Pioneers: Trevarthen and Paley
Wednesday, November 29, 2017
We take a look at the work and in uence of Colwyn Trevarthen and Vivian Gussin Paley, two current researchers whose observations have led to a greater understanding of play
- The research by Trevarthen highlights the importance of practitioners understanding the relationships between learning through the senses, neuroscience, communication and interactions within meaningful relationships
- The capabilities of young children are complex and the role of intersubjectivity in the developmental process is central
- Paley’s pioneering work in creating a ‘narrative community’ is also underpinned by listening and observing young children’s unique abilities through the social processes of imaginative play, storytelling and drama
Note: This article was first published in the May 2008 issue of eye
This article looks at the work and influence of two key modern day thinkers. Professor Colwyn Trevarthen and Vivian Gussin Paley both continue to push for what is right for children, while making full use of observation and research.
Professor Colwyn Trevarthen
Colwyn Trevarthen is a New Zealander who was educated at the Universities of Auckland and Otago; where he initially trained as a biologist. He gained his PhD in Psychobiology (the science of the brain) at the California Institute of Technology – he worked with Roger Sperry on functions of the brain and cognition.
Trevarthen became a research fellow at the Centre for Cognitive studies at Harvard University at the invitation of Jerome Bruner in 1966. This is where his research with infants began and during the last three decades he has published widely to share his research on brain development, infant communication and learning, and emotional health in babies and young children.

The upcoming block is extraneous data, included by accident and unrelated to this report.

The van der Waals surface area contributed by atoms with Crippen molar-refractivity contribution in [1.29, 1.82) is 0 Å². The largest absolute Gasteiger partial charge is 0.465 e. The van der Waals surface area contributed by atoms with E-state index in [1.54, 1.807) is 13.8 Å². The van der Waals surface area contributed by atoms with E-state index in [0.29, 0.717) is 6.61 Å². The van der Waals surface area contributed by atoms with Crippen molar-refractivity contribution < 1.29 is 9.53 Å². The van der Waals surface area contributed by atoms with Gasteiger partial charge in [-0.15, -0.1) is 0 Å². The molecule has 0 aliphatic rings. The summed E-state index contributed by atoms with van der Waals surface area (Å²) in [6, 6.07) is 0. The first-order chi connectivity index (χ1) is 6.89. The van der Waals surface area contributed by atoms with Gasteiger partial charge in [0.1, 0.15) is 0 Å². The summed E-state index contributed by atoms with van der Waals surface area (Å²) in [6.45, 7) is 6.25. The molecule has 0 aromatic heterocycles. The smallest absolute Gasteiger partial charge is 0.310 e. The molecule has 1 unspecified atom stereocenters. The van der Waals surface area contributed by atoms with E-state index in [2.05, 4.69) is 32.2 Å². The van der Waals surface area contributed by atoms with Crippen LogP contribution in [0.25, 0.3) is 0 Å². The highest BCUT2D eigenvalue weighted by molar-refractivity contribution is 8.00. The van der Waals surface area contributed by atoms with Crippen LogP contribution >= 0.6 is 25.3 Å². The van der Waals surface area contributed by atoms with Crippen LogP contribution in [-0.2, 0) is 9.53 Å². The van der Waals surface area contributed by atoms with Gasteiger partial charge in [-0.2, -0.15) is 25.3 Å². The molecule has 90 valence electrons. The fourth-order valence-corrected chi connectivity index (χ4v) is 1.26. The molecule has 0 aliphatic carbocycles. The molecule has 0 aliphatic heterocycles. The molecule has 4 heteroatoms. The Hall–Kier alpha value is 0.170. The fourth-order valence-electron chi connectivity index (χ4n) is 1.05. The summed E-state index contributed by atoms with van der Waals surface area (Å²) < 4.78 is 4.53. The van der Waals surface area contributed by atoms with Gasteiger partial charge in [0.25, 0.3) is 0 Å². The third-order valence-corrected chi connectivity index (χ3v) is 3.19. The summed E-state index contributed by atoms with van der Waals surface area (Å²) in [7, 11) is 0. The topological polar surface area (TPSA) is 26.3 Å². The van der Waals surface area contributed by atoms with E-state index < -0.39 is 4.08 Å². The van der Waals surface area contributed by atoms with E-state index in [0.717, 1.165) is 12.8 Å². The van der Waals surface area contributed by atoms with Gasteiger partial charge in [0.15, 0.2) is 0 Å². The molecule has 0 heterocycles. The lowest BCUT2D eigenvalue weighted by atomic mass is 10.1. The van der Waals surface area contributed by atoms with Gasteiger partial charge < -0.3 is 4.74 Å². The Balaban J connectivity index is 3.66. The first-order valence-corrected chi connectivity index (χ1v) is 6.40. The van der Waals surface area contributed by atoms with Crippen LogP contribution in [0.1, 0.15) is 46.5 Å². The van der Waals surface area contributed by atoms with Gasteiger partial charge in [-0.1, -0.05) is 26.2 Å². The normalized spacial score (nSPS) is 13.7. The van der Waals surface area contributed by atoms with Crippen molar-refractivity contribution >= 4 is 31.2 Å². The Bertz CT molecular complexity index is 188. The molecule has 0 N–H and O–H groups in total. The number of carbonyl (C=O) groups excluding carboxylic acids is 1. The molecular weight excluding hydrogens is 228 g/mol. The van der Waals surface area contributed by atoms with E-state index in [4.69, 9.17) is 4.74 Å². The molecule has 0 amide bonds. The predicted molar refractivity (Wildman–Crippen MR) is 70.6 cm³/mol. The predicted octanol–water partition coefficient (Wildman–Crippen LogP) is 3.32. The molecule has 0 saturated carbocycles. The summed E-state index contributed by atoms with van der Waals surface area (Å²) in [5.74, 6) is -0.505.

Trevarthen has an honorary Doctorate in Psychology from the University of Crete, and is a fellow of the Royal Society of Edinburgh, a Member of the Norwegian Academy of Sciences and Letters; and a Vice-President of the British Association For Early Childhood Education. He is currently Professor (Emeritus) of Child Psychology and Psychobiology at the University of Edinburgh, where he has taught since 1971 – his current work involves movement languages in early childhood education.
Trevarthen continues to inspire early childhood professionals from a range of disciplines, including social care, education, health, and psychology through his research with infants and young children and their communication. He has observed and documented the importance of ‘intersubjectivity’ (or shared understanding) in the process of communications between babies and their carers.
It was Trevarthen who pioneered the technique of filming infants to capture intersubjectivity via the process of communication as an essential research technique technique to assist our understanding of how infants develop their strategies for communication and social awareness. His studies have revealed the competence of human babies in their ability to communicate their feelings, interests and understandings to the mother or carer.